The distant forebears of our “wild horses” were farm horses, used for ploughing and hoeing and pulling wagons and carts and even riding before most of these activities became fully mechanised in the years following World War II. But, however prosaic their descent may be, for me and other students of horse breeds and types they are very special. They may be the very last representatives of what Schreuder (1915) called the Bolandse Waperd, a distinct and, in its hey days very useful offshoot of the famous Cape Horse of the 18th and 19th centuries which have, since the devastation of the Anglo Boer War been obliterated through injudicious crossbreeding. The exterior conformation of the vlei horses shows this relationship quite clearly and the more inbred they became the more obvious and fixed their resemblance to their true forebears showed up in the body conformation.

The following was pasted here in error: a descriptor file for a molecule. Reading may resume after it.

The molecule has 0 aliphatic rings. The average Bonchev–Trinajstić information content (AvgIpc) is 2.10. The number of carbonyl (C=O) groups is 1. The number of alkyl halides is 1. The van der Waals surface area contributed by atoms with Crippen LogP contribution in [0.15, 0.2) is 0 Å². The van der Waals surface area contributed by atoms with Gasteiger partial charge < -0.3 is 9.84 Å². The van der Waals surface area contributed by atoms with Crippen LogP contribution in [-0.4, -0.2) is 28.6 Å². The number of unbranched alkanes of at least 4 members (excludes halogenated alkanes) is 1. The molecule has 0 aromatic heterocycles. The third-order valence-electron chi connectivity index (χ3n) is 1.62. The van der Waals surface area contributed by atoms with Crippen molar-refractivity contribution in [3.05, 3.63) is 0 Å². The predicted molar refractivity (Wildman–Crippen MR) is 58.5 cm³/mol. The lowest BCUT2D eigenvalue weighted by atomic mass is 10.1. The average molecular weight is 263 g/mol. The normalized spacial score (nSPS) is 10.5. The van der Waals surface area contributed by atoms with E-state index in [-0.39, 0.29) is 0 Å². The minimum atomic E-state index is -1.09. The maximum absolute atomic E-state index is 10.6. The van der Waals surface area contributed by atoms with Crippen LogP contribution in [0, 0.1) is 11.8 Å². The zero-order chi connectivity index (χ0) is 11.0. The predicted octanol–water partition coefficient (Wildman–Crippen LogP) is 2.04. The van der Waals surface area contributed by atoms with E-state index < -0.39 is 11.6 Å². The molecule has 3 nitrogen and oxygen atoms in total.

In the publication Horses of the Anglo Boer War, I pointed out that when, in October 1899, the burghers of the republics of Transvaal and Orange Free State went to war against the mighty Imperial war machine, they joined their commandos on their homebred South African horses. All of these were descendants of the famous Cape Horse of the 18th and 19th centuries. Their forebears carried first the hunters and explorers and later the Voortrekkers to the north. Some of them found a foothold in the mountain kingdom of Lesotho where the even more well-known Basuto Pony developed as a local strain, very well adapted to rocky, mountainous terrain and of a wonderful disposition and powers of endurance.